Alternatively, you can make your own Justin-style clamp for less money with a plain Manfrotto 175 Spring Clamp - Replaces 2936, a mini ball head, and a cold shoe if you are willing to drill the hole yourself.
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This Justin Clamp is very handy for mounting my Nikon Sb-800 strobes in places where I can't get a light stand into. It clamps very well and it's secure. The plastic coldshoe fits the strobe nice and snug so you don't have to worry about the strobe falling out. The clamp end is strong and grips things very well. It also has a standard light stand stud on it as well as a clamp to accept a stud from a light stand. I highly recommend this clamp!
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If you use off-camera lighting then you may occasionally find yourself in a situation in which a traditional lighting stand is impractical or inconvenient. If you don't have the options of having an assistant hold your remote flash in just the right spot then a clamp may be the way to go. The Manfrotto 175F-1 spring-loaded clamp is a sturdy and versatile way to park your light pretty much wherever you like.

When I stopped by my parent's house yesterday, my cousin asked me to take a few pictures of her beloved chihuahua, Winston. We situated him by a window so there was lots of nice, even, natural light falling on one side of him. However, the light rapidly dropped off making his profile a little stark. A lighting stand would have worked just fine in this situation but it takes a bit more time to set up. The Manfrotto clamp was a much easier choice. Along with a Canon Speedlite 430 EX II flash and Pocket Wizard FlexTTL5 attached to the clamp, I was able to put together an impromptu fill-light arrangement without much hassle.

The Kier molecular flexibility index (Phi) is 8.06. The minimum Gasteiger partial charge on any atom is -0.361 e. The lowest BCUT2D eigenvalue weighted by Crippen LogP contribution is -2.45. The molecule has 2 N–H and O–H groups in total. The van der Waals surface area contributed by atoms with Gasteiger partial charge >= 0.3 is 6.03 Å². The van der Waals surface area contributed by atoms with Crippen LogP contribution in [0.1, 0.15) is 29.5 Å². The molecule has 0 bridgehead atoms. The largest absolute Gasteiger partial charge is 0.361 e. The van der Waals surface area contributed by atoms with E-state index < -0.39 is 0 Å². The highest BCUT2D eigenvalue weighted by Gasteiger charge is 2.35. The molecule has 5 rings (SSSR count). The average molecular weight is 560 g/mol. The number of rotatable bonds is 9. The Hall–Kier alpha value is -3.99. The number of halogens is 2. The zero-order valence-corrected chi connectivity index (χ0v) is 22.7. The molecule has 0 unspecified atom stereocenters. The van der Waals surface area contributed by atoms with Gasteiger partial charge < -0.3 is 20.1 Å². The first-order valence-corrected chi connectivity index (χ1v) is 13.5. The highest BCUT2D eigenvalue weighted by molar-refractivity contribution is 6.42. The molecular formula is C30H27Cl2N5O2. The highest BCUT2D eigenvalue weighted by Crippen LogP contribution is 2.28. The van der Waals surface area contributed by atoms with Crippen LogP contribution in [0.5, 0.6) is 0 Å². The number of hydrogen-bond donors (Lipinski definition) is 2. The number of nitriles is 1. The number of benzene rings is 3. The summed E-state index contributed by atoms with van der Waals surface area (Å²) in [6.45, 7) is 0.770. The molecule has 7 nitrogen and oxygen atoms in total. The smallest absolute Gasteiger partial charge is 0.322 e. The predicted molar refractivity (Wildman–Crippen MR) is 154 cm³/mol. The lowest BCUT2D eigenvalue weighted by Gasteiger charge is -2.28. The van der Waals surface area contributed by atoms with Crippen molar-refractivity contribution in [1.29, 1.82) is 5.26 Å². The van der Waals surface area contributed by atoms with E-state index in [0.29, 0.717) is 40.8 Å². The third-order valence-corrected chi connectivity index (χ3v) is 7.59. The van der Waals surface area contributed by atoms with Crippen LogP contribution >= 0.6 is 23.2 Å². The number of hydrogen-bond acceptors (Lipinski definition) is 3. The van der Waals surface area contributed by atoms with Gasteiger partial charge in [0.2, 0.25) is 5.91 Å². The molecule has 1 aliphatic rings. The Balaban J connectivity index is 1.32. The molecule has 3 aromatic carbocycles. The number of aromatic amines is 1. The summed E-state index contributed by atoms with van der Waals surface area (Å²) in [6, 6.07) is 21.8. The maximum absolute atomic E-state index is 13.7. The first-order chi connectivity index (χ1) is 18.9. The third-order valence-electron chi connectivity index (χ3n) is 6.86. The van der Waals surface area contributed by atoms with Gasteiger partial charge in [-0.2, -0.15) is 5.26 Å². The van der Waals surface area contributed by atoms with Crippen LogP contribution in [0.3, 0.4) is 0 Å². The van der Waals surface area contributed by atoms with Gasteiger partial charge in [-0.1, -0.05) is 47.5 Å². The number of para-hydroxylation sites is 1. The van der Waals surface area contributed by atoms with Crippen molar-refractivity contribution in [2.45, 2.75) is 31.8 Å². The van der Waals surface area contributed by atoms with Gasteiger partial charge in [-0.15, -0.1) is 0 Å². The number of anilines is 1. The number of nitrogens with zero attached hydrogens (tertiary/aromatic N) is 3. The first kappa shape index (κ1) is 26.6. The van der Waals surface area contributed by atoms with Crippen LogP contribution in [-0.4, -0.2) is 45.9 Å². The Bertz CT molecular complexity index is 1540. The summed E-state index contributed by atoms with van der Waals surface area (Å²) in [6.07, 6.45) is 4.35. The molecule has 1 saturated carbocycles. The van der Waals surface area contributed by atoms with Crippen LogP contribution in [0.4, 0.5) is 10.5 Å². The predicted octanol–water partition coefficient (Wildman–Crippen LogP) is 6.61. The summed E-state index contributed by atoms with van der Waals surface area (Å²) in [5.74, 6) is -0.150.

The light from the window and the flash were both falling on Winston at about equal but opposite angles and I was positioned between the two. Could I have gotten by without off-camera lighting? Sure. But, a little fill helped things out a lot. As you can see from the pictures here you can configure the 175F-1 to accommodate a diffusor umbrella as well provided you attach a standard umbrella mount to the additional spigot on the side of the clamp. It comes standard with a swivel mounted cold-shoe to attach your flash directly to the clamp.

You can also see that I was using a Stofen OM-EW Omni Bounce Diffusor on the Speedlite 430 EX II.
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This product is pure anathema to the DIY photography craze. These clamps are luxurious by any measure, built like a precision tank, and carry a premium price tag. Though there are various alternatives such sold under the Flashpoint and Cowboy Studio brand, that are decent by any measure, they come nowhere close in terms of quality (I owned them). I would consider at least one of these clamps a necessary tool in the bag of any strobist.

The unit easily handles my SB700's or SB900's. The clamp mechanism is very strong with a design that is adaptable to irregular surfaces as well as light stand or top of a door. The clamp has quality rubber tacks to prevent scratching surfaces. The quality ball head provides the ability to position the flash in any manner. My only caveat, which for some might be a plus, is that the flash cold shoe is plastic. Obviously, plastic would prevent a short in the flash unit (problem when the first SB900's hit the market). However, I remain concerned about long term durability. I admit- a very minor concern given the pure quality of the unit.

The Manfrotto Clamp also accepts the Manrotto (or other brand) flexible arm (3/8 attachment). On location, this is a powerful combination allowing you to improvise, adapt, and overcome the many variables on location.

Get at least one of these clamps and you will never doubt the return of investment. But, to be honest, the cheaper versions from other brands may be just as useful.